Sally Jones (right) gave Cole Petrick (left) his first job on a golf course in high school. Now, Petrick is one of three assistant superintendents at Pebble Beach organizing volunteers for the 2023 U.S. Women's Open. Photos by Scott Hollister
Sally Jones has seen plenty of seasonal maintenance workers come and go during her time as the general manager and GCSAA Class A superintendent at Benson (Minn.) Golf Club. It doesn’t take her long to figure out who’s cut out for the job and
who might not be long for the business.
In the case of Cole Petrick, the son of one of Jones’ best friends, she knew almost immediately that he had career potential, even if he couldn’t drive yet when he first stepped on the property.
“He started when he was 15, before he was old enough to even operate anything on the golf course, so we had him washing carts for the first year before he moved to the maintenance side,” the 12-year GCSAA member recalls.
“As soon as he got on the golf course, I could see that he had the enthusiasm for the field, a passion for the game of golf. He wanted to learn as much as he could about maintaining golf courses, then when his work was done, he wanted to go out
Jones is quick to admit that she couldn’t have imagined just how far Petrick would go, or how quickly he would get there. The idea that someday she’d be volunteering on the maintenance staff at a major championship and her former employee
would be in a leadership position on the club’s full-time staff seemed too far-fetched to believe.
But that’s exactly the scenario that unfolded this week at Pebble Beach during the 2023 U.S. Women’s Open. Jones was among 35 women turfgrass professionals assisting with course prep, and Petrick was giving those volunteers their daily marching
orders as one of three assistant superintendents at Pebble Beach.
Petrick gives out work assignements to the assembled U.S. Women's Open volunteers ahead of a morning prep session.
“I remember when she first told me she’d be out here, we laughed that she had been my boss for so long and now I was going to be her boss,” says Petrick, a three-year GCSAA member. “It’s been great having her out here, very
special to have her see how far I’ve come in the business. It’s been a lot of fun.”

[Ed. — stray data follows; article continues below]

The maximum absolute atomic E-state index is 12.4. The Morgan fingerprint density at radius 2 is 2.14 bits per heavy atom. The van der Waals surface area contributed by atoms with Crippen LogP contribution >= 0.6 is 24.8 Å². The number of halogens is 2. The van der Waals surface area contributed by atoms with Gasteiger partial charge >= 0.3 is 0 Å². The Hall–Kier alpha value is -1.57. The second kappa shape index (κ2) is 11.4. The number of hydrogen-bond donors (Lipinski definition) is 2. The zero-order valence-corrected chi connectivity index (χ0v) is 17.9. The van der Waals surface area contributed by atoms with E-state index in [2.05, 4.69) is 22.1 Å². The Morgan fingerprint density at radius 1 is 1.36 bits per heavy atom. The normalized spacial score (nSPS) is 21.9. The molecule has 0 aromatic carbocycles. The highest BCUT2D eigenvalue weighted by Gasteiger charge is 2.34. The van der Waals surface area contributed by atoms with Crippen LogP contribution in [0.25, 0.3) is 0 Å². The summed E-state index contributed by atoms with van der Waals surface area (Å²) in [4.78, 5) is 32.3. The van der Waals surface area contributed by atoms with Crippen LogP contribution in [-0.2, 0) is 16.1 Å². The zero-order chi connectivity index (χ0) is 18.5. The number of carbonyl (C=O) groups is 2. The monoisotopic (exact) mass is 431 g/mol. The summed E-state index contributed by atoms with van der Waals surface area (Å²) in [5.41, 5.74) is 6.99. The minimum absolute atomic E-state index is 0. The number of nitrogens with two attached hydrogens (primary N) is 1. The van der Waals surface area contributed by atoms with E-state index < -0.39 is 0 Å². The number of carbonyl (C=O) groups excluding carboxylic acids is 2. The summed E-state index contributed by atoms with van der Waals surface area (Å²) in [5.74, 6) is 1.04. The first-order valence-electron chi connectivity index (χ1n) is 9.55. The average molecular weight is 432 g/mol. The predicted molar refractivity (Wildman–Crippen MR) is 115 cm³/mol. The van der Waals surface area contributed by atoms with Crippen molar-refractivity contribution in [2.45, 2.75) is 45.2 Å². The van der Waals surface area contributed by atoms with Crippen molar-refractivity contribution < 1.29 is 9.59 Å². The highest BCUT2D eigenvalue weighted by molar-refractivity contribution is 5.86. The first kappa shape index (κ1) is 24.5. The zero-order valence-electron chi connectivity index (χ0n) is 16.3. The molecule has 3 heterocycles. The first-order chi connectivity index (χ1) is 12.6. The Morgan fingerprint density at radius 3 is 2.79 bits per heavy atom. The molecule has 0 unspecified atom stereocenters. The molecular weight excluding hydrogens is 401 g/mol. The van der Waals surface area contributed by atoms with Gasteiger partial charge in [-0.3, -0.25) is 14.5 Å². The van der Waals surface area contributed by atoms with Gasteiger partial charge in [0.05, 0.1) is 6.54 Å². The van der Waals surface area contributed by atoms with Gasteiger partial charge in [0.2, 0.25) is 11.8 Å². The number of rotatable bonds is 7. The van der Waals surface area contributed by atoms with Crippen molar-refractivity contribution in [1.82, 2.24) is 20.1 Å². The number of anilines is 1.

Petrick figured out very quickly that a job on the golf course was far more appealing to him than one in the pro shop, but it wasn’t until a golf trip to Arizona with his father that it dawned on him a career in golf course management was truly
“I had worked (at Benson) a few summers and loved it ... but I didn’t really realize that it could be a career option. I thought it was just a high school job,” Petrick says. “But I’m on this golf trip with my dad, and I
caught myself noticing the maintenance crews out there on all these resort courses and something just clicked that this was something I could do for a living.”
With Jones guiding him along the way, Petrick wasted little time chasing his newfound dream after graduating from high school. He enrolled in Penn State’s two-year turf program (Jones herself is a Penn State grad). When he was looking for an internship
between his first and second years, Jones connected Petrick with David Soltvedt, CGCS, at the Club at Cordillera in Edwards, Colo., — Soldtvedt and Jones were Penn State classmates — which led to a six-month stint there that was ultimately
interrupted by COVID-19.
When Petrick finished his degree, he took matters into his own hands and explored opportunities even further west. “I had a classmate who interned at Cypress Point while I was in Colorado, and I told him that I wanted to check out the West Coast,”
he says. “He suggested the Pebble Beach Co., and I actually applied for an internship at Spyglass Hill first before I kind of got pulled over here. It’s worked out great.”
Jones helps set up a new hole location for the par-5 sixth hole on Wednesday morning.
While Petrick has prepared for a few other professional events during his time at Pebble Beach, the U.S. Women’s Open marks his first major, and he’s been pleasantly surprised at how smooth preparations have gone and how well the volunteer
team has integrated with the full-time staff.
“We have a great, great crew here, and they’ve been working super hard for months getting ready for this. It’s exciting to finally be at the point where we get to show it off,” Petrick says. “And the volunteers and the women-in-turf
group have just been awesome. They’ve jelled with our team perfectly, they know what they’re doing, and we couldn’t be happier with how things of gone.”
“This week has been special for a whole lot of reasons,” Jones says, “but the best part for me has been watching Cole do his thing and seeing just how far he’s grown in this business.”
Scott Hollister is GCM’s editor-in-chief.